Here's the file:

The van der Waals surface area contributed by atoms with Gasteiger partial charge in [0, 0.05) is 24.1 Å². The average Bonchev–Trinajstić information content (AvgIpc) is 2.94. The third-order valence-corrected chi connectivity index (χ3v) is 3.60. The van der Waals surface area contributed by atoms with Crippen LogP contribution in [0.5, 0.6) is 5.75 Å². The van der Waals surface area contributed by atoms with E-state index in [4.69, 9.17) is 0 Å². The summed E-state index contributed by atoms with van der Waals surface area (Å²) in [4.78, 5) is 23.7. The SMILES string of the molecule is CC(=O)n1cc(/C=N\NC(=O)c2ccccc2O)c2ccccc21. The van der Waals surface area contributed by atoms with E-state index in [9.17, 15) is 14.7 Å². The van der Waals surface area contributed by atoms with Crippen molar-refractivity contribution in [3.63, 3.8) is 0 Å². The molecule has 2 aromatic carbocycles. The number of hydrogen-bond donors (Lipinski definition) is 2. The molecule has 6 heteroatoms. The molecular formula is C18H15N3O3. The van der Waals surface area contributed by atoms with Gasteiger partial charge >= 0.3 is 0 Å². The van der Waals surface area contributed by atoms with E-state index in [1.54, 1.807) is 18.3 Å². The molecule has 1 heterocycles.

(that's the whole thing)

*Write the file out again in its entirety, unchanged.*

The van der Waals surface area contributed by atoms with Gasteiger partial charge in [0, 0.05) is 24.1 Å². The average Bonchev–Trinajstić information content (AvgIpc) is 2.94. The third-order valence-corrected chi connectivity index (χ3v) is 3.60. The van der Waals surface area contributed by atoms with Crippen LogP contribution in [0.5, 0.6) is 5.75 Å². The van der Waals surface area contributed by atoms with E-state index in [4.69, 9.17) is 0 Å². The summed E-state index contributed by atoms with van der Waals surface area (Å²) in [4.78, 5) is 23.7. The SMILES string of the molecule is CC(=O)n1cc(/C=N\NC(=O)c2ccccc2O)c2ccccc21. The van der Waals surface area contributed by atoms with E-state index in [9.17, 15) is 14.7 Å². The van der Waals surface area contributed by atoms with Crippen molar-refractivity contribution in [3.63, 3.8) is 0 Å². The molecule has 2 aromatic carbocycles. The number of hydrogen-bond donors (Lipinski definition) is 2. The molecule has 6 heteroatoms. The molecular formula is C18H15N3O3. The van der Waals surface area contributed by atoms with Gasteiger partial charge >= 0.3 is 0 Å². The van der Waals surface area contributed by atoms with E-state index in [1.54, 1.807) is 18.3 Å². The molecule has 1 heterocycles.